There is a fine line between brilliant innovation and the utterly bizarre. This was evident from the Hotelympia 2008 exhibition, which showcased a vast range of products, including aluminium teabags and juice made from flowers.
== Snacks ==
In the snacking category, hand-cooked crisps with a high mark-up price are all the rage. At the end of last year, research company Mintel predicted this trend would take off in 2008. Demand for hand-cooked crisps in particular has grown about 20-30% in recent years. According to Mintel, sales of standard or regular crisps dropped by 3% between 2004 and 2006, while sales of premium brands increased by 4% over the same period.
"People are looking for quality products that are perceived to be healthier than the standard varieties. They want exciting flavours and a great-tasting product," said Simon Herring of Pipers Crisps. "Bakers can benefit from added-value sales, as consumers view crisps as indulgent treats and are buying more expensive ranges."
Among a wealth of handmade premium snacks that were on display, Pipers Crisps are hand-cooked and come in a range of flavours, including Biggleswade sweet chilli, and Somerset cider vinegar and Anglesey sea salt. Other crisp companies at the show included The Real Crisp Company, Salty Dog, and Yorkshire Crisps. Yorkshire Crisps come in a range of flavours, including tomato, basil & mozzarella, parsnip with black pepper and Cheddar & caramelised onion chutney.
Healthy snacking options are also on the rise, such as fruit and cereal bars. An unusual snacking alternative making its debut in the UK is Wheat Nuts. The nut-free snack has no trans fats and is claimed to be a good source of the antioxidant vitamin E.
== Soft Drinks ==
Health, once again, was high on the agenda in the soft drinks category, with some companies pushing innovation to its limits.
The Hibiscus Drinks Company launched what it called "the UK’s first superflower drink". Hib! is made from the calyx of the Hibiscus sabdariffa flower bush and pure spring water. It has no artificial additives, colourings or flavourings. Anita Doran, director of the Hibiscus Drinks Company, said: "Hib! contains a source of anthocyanin antioxidants, which help to mop up harmful free radicals in the body and have been linked to a reduction in blood pressure and the slowing of cancers."
It comes in two flavours including Hibiscus and Grape and Hibiscus and Peppermint. Other drinks companies at the show included Juice 4 U with its new smoothie dispensing machine and Projuice, which provides everything for setting up and running a juice and smoothie operation. The firm was also promoting its own Juice Academy.
== Tea ==
As a nation of tea drinkers, offerings at the show were varied. Stick Tea, for example, is a novel alternative to teabags. The point of using stick tea is to alleviate the need to stir with a spoon. It is a disposable infuser made with a thin aluminium sheet. According to the company, just put the stick into an empty glass, pour in hot water and stir the stick until the tea is the desired strength.
Award-winning Newby Tea UK was also promoting its range of luxury teas, including Imperial Jasmine, Royal Black Dragon, Premier Assam and organic teas.
Typhoo, one of the household names at the show, launched the On the Go Cup. This features a teabag inside a cup that is ready to go. "As consumer lifestyles become busier and lunch breaks get shorter, Typhoo On the Go Cup is a way for bakers and outlets to drive tea sales, particularly at point of purchase, where 75% of all purchasing decisions are made," said Typhoo’s Sue Jones-Smithson.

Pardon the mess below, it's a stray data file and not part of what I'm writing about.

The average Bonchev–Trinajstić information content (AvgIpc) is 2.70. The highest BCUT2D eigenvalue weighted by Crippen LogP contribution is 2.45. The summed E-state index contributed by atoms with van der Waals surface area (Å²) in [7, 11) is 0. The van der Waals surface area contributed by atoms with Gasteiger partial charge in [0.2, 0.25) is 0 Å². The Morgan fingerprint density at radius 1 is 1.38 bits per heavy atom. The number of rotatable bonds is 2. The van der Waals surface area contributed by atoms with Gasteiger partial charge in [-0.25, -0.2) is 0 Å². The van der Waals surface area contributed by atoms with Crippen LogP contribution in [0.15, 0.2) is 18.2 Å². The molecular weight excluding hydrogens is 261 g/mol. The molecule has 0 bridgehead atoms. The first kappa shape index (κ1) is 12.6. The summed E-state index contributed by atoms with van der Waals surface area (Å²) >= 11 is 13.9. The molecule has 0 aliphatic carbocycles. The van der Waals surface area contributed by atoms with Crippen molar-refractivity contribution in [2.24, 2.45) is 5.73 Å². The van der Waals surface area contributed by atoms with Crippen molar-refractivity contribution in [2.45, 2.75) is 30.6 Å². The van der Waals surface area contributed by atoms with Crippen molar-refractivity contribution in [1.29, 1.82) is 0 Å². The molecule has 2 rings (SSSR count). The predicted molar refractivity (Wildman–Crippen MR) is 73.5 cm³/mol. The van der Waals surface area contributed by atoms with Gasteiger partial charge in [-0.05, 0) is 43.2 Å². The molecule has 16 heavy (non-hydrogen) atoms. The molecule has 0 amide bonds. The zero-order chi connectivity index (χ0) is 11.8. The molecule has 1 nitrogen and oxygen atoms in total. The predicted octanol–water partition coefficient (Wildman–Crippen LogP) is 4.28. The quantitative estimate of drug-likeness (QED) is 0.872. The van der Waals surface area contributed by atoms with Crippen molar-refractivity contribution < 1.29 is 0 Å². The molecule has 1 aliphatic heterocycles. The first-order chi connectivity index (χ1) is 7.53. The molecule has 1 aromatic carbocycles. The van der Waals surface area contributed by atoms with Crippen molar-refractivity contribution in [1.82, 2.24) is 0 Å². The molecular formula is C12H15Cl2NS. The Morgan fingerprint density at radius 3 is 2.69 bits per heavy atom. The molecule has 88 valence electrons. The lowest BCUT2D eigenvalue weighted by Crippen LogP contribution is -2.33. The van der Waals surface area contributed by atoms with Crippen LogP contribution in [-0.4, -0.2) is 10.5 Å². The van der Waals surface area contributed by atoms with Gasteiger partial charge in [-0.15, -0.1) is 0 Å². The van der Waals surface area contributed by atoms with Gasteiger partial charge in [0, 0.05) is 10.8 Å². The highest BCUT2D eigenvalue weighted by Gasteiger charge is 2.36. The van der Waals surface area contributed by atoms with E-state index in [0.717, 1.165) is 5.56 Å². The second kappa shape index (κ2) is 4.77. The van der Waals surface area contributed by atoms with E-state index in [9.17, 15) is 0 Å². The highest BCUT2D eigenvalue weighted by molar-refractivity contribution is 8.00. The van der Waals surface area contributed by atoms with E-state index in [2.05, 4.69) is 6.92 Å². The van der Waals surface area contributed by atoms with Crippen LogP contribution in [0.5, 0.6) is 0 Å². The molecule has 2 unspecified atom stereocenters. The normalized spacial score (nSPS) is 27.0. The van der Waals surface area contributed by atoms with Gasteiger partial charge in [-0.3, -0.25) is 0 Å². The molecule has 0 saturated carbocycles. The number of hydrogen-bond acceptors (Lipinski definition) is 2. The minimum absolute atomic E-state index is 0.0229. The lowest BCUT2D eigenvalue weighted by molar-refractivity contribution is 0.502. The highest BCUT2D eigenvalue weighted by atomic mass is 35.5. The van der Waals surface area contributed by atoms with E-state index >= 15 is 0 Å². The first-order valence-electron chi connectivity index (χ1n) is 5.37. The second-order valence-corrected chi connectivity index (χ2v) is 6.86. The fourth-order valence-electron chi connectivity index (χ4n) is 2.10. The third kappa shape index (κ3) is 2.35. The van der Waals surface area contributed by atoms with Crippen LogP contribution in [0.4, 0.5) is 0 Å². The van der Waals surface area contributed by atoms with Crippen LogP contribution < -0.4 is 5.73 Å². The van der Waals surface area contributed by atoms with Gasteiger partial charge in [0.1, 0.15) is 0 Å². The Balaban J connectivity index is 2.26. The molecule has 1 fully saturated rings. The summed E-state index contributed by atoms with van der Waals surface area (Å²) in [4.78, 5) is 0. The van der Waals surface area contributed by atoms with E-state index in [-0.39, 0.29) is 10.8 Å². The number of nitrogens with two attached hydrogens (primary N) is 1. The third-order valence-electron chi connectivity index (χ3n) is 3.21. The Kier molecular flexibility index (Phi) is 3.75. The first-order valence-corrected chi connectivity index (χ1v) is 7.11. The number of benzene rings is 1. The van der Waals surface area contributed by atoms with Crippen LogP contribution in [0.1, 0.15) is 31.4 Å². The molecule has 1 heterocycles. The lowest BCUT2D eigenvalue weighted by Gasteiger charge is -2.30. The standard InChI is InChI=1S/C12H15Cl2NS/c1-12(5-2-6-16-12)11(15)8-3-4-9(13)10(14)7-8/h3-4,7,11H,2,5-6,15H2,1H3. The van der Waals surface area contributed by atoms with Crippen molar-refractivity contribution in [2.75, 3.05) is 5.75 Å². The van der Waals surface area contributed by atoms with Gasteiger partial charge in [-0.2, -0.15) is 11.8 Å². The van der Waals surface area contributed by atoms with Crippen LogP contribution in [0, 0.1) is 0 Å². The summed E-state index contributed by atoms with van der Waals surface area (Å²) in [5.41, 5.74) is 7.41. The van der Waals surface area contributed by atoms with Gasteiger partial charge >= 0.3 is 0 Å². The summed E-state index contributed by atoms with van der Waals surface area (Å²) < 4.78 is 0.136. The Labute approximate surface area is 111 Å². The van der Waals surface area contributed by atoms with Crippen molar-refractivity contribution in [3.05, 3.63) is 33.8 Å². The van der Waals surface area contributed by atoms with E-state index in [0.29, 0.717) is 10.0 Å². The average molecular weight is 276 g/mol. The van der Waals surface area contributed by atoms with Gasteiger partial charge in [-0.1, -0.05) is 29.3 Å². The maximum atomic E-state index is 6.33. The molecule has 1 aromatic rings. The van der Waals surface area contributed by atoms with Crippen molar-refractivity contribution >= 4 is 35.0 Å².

== Coffee and machinery ==
The Italian Beverage Company was showcasing a range of products, including Fairtrade hot chocolate, flavoured syrups, sauces, toppings from marshmallows to toffee crunch, speciality teas, wafers and beverage machines.
Café Bar, which supplies a range of bakery chains including Lyndale foods and Firkins, was also showcasing its range of Espresso machines. The latest new addition is the CMA-Planet espresso unit. The CMA-Planet system is manufactured in Italy and is available in single, double, triple or quad brew versions and the operator can choose between automatic and semi-automatic modes.
Other companies with espresso machines on show included Macro, First Choice Coffee, Coburg coffee company, Black & White, WMF, Scotsman Beverage Systems, Magrini, Brasilia coffee machines and many more.
== Cakes and confectionery ==
No cup of coffee is complete without a slice of cake. Chasing a share of the premium dessert market, The Handmade Cake Company launched its Blueberry and Lemon Drizzle Cake.
Barry Callebaut, supplier of chocolate to the baking industry, also promoted its range of hard and soft chocolate coatings, as well as its single-origin chocolates with 70% cocoa from Ecuador, Madagascar, São Thomé, Java, Mexico, Peru and Venezuela.
Sandwiches, wraps and speciality breads
Taking place alongside the exhibition, The British Sandwich Association held the British Sandwich Designer of the Year Competition.
It also gave presentations, ranging from healthy options to adding value to your sandwich, delivered by development chef Howard Rowell from Cherry Valley.
According to Cherry Valley, there are over two billion sandwiches sold out-of-home each year and a third of people want to see duck used in sandwiches and wraps. The company showcased its range of sliced and shredded cooked duck meats and handed out sandwich recipe ideas.
Nearby was Speciality Breads, an artisan wholesale company with a range of sandwich carriers, including paninis, brioches and a fruited rustic loaf.
"The Speciality Breads’ product range has evolved to keep up with changes in consumer expectations," said Peter Millen, sales and marketing director. "These have been fuelled by foreign travel, the ’celebrity chef’ and a plethora of TV channels devoted to food." n